The books are in stark contrast to the titles read at drag queen story hours, which include “The Gender Wheel,” “Bye Bye, Binary,” and “The Hips On the Drag Queen Go Swish, Swish”—a takeoff of the class children’s book “The Wheels On The Bus Go Round And Round.”

Religious Freedom Debate

Lankford said books selected for pastor story hour are based on Christian beliefs.

According to the nonprofit called Drag Story Hour, the books selected for drag queen story hour are about capturing the imagination and play of the gender fluidity of childhood.
“It gives kids glamorous, positive, and unabashedly queer role models,” the group wrote in its mission statement.

The group says it anticipates drag queen story hours to grow in popularity in 2023 with many libraries showing drag queen story hour as a planned recurring monthly event.

In the meantime, the same libraries that continue to warmly embrace drag queen story hours have been quick to publicly forsake pastor story hours.

According to Cameron, he has so far been barred by all but two of the 54 libraries he requested to rent space from for his faith-based story hours. Of those two, both drew huge crowds in support of the religious readings.

As more pastor story hours and drag queen story hours are planned at taxpayer-funded libraries across the United States, government-based resistance to pastor story hours at the same facilities appears to be fast shaping into yet another national religious freedom debate that has in times of late centered on religious exemptions denied from COVID vaccine mandates.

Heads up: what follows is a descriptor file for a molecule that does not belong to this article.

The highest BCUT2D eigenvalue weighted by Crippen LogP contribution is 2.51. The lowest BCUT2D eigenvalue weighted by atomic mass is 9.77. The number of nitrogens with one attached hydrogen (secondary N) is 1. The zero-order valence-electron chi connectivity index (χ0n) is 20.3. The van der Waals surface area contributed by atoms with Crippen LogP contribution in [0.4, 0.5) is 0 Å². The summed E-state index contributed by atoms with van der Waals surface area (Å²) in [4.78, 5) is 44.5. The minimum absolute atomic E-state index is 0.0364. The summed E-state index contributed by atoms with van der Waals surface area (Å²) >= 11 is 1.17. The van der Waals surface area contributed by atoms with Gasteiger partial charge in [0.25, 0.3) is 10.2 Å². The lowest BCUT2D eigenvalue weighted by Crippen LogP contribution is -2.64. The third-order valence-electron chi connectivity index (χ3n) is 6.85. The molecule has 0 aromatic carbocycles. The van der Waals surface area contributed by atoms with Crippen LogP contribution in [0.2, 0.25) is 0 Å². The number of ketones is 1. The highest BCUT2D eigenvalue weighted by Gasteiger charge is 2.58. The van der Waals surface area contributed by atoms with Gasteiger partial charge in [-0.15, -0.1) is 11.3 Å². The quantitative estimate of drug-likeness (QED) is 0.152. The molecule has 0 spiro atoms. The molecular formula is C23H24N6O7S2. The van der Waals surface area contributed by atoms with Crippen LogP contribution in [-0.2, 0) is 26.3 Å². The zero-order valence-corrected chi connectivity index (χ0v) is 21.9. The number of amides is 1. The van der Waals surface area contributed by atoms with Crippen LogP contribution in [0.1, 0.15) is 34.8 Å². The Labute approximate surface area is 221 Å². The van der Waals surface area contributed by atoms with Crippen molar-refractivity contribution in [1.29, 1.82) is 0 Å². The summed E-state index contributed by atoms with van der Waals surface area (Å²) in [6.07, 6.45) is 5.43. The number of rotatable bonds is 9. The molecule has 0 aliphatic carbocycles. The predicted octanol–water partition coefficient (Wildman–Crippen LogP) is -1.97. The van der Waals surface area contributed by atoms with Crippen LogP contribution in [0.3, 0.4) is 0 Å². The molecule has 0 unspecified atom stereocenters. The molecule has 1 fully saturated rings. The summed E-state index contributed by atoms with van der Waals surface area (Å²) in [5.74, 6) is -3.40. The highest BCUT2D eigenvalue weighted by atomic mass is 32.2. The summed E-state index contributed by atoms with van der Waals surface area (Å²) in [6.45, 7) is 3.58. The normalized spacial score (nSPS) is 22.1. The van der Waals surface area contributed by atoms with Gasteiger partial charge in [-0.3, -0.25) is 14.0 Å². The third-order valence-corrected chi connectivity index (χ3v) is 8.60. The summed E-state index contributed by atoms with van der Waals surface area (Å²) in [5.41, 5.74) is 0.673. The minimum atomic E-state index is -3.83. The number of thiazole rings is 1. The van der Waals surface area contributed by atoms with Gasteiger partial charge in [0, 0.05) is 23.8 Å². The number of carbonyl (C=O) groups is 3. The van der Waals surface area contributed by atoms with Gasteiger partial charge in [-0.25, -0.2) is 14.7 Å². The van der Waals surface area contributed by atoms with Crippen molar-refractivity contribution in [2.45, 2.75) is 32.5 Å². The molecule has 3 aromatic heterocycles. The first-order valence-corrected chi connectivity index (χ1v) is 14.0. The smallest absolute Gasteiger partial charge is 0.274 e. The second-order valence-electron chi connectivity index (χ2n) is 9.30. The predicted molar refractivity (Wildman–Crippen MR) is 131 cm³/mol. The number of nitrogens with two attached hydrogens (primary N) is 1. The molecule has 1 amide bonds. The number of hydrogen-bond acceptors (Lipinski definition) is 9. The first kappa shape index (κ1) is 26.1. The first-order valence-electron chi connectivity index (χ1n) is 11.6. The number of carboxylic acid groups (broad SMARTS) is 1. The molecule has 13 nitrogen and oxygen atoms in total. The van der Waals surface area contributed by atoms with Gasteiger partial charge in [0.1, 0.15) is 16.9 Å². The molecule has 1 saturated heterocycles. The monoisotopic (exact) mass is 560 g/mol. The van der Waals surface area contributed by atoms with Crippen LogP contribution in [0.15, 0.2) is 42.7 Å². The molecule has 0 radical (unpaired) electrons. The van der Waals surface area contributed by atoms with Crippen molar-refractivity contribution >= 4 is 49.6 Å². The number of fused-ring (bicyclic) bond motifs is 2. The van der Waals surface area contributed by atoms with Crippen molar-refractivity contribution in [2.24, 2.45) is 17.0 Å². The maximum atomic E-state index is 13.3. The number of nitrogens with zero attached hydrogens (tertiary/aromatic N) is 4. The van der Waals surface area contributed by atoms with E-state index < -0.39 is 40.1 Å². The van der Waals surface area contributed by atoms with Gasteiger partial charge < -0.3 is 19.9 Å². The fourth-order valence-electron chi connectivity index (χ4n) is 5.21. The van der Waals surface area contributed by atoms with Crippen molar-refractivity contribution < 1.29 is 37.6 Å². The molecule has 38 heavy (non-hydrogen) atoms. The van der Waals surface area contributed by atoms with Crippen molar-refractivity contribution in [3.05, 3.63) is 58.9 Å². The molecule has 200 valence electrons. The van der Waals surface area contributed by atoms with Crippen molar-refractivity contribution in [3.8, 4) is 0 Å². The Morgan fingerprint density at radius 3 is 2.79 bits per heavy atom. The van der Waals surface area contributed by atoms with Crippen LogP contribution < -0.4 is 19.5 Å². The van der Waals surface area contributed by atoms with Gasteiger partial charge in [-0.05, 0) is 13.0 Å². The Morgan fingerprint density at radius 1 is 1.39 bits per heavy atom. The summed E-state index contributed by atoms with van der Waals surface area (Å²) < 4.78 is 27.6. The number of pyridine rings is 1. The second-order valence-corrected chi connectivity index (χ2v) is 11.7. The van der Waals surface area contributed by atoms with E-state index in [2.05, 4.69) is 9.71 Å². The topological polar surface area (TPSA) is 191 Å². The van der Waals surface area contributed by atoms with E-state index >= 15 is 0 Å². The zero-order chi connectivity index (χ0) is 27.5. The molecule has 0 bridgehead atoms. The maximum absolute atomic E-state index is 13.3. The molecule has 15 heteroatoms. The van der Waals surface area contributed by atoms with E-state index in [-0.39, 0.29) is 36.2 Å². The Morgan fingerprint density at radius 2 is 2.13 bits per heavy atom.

Landmark Court Rulings

In an interview with The Epoch Times, Michael King, president of Massachusetts Family Institute, which assisted Lankford in reinstituting his story hour event at the Chelmsford Public Library, points to landmark court rulings that government exclusions of religious groups violate constitutionally-protected religious rights.

In June, for example, the U.S. Supreme Court ruled against Maine in its refusal to include religious schools in a state program that provides tuition assistance to families to send their children to private schools.

“The state pays for tuition for certain students at private schools—so long as the schools are not religious. That is discrimination against religion,” Chief Justice John Roberts wrote in the SCOTUS opinion.

King told The Epoch Times that he sees public libraries’ resistance to pastor story hours as “viewpoint discrimination” and it won’t hold up in a legal challenge.

“You can continue to violate people’s rights until there’s a challenge. They have been counting on the religious groups not to have the resources to challenge their discrimination, but we are proving them wrong,” he said.

Alice Giordano is a former news correspondent for The Boston Globe, Associated Press, and New England bureau of The New York Times.